Three best steam inhalers

By
tech-spanfeller
BestReviews

Don’t leave water in the reservoir for extended periods of time. For best results, drain the reservoir and refill it before each use.

It's no secret that one of the worst parts of having a cold is the congestion. You can try cold medicine to relieve it, but if you prefer a more natural approach, a steam inhaler might be a better choice. These handheld machines boil water and release the steam so you can breathe it in and receive some temporary relief from your symptoms. Steam inhalers are also great for allergy sufferers. If you're shopping for a steam inhaler, here is a brief overview of what you need to know before you buy.

Considerations when choosing steam inhalers

Steam inhalers fall into two main types. The most common type is used for relieving congestion caused by colds or flu and rehydrating dry, irritated mucous membranes caused by seasonal allergies. The other type of steam inhaler is designed for skin treatments. The steam helps to open up the pores, making them easier to clean out.  Think about how you plan to use the steam inhaler and choose a unit that's compatible with your goals.

Features

Once you've decided on the type of steam inhaler you need, here are a few other factors to consider as you shop.

Size: Most steam inhalers are compact and easy to carry with you. You'll want to pay attention to the tank size as well. A small tank will have to be refilled more often.

Ease of use: Make sure the unit you choose has simple controls and an owner's manual to walk you through the operation. You should also pay attention to the length of the power cord and the design of the unit. A short cord or a bulky unit that won't fit comfortably in your hand can make the product more difficult to use.

Controls: Some units come with adjustable steam controls, so you can choose the precise level of steam you want. You should note that if you're using it on a higher setting, the water in the tank won't last as long.

Durability: Most steam inhalers are made of plastic because this material is sturdy and won't rust. However, some models are flimsier than others and could be prone to chipping or breaking. Read customer reviews to get a sense of how well a unit holds up over time.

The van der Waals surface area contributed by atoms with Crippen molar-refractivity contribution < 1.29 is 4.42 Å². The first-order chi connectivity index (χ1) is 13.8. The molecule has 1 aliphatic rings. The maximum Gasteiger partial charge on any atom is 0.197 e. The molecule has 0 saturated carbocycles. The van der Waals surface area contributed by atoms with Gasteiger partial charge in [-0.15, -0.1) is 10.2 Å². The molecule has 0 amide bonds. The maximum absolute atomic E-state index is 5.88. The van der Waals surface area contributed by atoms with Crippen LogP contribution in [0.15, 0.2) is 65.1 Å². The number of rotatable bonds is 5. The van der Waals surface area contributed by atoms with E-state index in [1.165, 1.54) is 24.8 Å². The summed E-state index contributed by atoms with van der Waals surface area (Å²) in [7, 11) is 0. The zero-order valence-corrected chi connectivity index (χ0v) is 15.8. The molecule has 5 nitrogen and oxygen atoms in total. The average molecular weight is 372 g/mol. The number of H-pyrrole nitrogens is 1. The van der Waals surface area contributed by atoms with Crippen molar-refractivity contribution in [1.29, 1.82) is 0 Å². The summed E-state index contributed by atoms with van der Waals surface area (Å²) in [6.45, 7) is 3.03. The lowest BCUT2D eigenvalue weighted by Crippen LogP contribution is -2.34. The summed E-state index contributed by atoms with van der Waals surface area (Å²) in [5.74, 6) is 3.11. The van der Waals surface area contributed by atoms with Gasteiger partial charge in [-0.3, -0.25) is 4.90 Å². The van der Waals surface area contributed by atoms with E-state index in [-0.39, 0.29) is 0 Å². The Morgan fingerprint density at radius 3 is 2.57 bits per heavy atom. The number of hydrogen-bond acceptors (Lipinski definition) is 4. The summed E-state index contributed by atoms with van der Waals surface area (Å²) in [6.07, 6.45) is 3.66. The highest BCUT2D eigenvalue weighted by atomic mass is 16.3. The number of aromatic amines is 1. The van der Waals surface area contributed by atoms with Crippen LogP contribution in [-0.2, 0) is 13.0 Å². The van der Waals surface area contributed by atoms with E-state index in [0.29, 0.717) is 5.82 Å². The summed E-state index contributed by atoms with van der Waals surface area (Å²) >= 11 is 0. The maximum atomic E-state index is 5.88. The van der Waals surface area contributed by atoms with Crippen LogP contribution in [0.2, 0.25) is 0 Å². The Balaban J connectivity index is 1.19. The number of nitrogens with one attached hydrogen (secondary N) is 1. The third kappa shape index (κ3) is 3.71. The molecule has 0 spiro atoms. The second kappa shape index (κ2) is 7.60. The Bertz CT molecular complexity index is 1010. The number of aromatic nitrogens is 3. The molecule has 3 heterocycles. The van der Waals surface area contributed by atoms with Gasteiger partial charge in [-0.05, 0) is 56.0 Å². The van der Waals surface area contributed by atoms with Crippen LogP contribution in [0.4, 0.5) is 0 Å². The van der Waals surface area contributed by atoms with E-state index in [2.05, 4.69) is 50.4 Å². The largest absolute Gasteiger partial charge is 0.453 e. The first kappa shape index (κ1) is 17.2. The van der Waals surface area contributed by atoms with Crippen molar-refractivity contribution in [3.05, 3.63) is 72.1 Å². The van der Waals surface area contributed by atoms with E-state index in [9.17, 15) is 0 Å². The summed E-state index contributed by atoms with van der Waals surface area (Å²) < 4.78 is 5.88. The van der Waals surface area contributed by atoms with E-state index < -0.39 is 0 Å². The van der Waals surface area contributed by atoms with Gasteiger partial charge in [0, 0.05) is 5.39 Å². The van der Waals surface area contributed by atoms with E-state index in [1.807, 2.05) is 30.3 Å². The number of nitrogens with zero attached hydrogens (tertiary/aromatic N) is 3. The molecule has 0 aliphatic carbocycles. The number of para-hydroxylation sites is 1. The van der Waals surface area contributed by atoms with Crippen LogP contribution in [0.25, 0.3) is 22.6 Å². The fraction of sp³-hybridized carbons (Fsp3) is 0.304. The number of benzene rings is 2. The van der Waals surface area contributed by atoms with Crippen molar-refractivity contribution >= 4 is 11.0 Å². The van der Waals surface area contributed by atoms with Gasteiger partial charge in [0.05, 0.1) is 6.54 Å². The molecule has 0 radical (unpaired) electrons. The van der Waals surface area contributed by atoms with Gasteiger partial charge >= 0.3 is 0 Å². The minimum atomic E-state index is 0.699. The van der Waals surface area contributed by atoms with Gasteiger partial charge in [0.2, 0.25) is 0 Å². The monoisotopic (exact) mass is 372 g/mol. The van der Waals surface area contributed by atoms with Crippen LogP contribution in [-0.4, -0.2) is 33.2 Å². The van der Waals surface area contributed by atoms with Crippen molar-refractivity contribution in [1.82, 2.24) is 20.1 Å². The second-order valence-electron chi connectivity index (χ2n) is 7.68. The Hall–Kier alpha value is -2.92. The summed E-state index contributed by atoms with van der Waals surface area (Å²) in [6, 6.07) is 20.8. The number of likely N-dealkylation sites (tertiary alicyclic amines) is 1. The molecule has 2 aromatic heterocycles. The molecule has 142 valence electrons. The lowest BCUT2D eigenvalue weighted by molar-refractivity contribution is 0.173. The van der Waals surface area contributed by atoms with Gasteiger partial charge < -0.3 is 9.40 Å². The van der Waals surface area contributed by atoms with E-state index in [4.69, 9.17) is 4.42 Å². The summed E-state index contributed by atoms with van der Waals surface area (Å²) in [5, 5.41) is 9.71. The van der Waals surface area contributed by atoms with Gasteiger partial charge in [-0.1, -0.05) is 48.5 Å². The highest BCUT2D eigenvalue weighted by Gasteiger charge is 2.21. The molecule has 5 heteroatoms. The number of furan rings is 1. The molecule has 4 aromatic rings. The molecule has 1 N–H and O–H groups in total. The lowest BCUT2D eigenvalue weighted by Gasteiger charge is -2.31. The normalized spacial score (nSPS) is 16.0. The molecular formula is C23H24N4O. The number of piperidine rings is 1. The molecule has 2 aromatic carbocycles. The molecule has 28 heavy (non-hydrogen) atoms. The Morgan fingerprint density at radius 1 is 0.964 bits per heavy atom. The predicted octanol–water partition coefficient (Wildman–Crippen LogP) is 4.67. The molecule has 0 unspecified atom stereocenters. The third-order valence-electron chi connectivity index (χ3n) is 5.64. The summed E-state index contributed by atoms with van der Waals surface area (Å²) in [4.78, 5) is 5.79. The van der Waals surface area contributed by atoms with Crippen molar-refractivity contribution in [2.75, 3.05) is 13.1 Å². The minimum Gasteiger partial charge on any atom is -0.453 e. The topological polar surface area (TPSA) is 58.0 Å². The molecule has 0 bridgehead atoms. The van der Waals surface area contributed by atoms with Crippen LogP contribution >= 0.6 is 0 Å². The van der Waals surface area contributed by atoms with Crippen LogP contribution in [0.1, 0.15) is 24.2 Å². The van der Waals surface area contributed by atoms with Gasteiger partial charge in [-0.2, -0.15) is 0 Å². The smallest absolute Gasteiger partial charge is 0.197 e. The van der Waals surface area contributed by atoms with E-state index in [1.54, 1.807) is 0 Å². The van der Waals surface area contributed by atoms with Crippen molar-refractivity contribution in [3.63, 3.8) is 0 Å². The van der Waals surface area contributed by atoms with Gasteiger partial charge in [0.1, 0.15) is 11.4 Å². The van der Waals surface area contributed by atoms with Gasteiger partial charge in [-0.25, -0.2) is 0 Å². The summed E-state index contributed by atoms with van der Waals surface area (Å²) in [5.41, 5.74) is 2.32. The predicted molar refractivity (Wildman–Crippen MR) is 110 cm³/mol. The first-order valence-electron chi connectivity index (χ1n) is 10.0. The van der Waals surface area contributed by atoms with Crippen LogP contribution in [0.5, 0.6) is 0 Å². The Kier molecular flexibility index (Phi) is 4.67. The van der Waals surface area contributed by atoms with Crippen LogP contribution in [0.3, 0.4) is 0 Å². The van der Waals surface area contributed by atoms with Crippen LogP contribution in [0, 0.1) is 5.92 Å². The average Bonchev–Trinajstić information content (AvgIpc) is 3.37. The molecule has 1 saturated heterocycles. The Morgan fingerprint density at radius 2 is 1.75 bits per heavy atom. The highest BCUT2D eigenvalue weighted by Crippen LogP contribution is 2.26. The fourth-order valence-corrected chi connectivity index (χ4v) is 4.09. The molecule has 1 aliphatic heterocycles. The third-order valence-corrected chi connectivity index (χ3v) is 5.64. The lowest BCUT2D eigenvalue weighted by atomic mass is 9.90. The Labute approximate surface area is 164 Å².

Aromatherapy use: Some steam inhalers enable you to add essential oils to the water for aromatherapy or to help open up your airways even further, but not all models are compatible with essential oils. If you plan on using oils, make sure you choose an inhaler that is designed for aromatherapy.

FAQ

Q. What kind of water can I use in my steam inhaler?

A. Most steam inhalers can be filled with tap water. The heating mechanism boils the water, which should remove any harmful bacteria that might be in it. However, some models can only be used with distilled water, so it's a good idea to check the owner's manual before using the inhaler.

Q. How do steam inhalers help congestion?
A. Steam inhalers work to loosen up mucus in your nose and throat, which can help you to breathe more easily. It can also help improve circulation in the area, and this can reduce the pressure that causes congestion headaches.

Steam inhalers we recommend

Best of the best: MyPurMist Handheld Steam Inhaler

Our take: This is a high-quality personal steam inhaler that's backed by excellent customer service.

What we like: Simple for beginners to use. Comes with adjustable temperature settings, so you can choose the one that's right for you. There's no need to boil water, and if the steam inhaler breaks during the first year after purchase, the company will replace it for free.

What we dislike: This steam inhaler isn't compatible with essential oils. Using them in the unit could damage the internal mechanism.

Best bang for your buck: Mabis Personal Steam Inhaler

Our take: This is a nice alternative to our top pick if you're looking for an affordable steam inhaler that you can use with essential oils.

What we like: This inhaler comes with a flexible mask and adjustable steam controls, as well as a five-foot power cord. It has an aromatherapy tank, so you can use it with essential oils if you choose.

What we dislike: A few complaints of units that stopped working after a short time, but this doesn't appear to be a widespread issue.

Choice 3: Vicks Personal Steam Inhaler

Our take: Consider this model if you're looking for a basic steam inhaler that provides a consistent, warm mist to help relieve occasional congestion.

What we like: Can be filled with tap water and provides 15 minutes of steam at a time. It comes with adjustable steam controls and a comfortable hood that fits easily over your mouth and nose.

What we dislike: You can't use essential oils in this inhaler, and some say the steam gets too hot.

Kailey Fralick is a writer for BestReviews. BestReviews is a product review company with a singular mission: to help simplify your purchasing decisions and save you time and money. BestReviews never accepts free products from manufacturers and purchases every product it reviews with its own funds.

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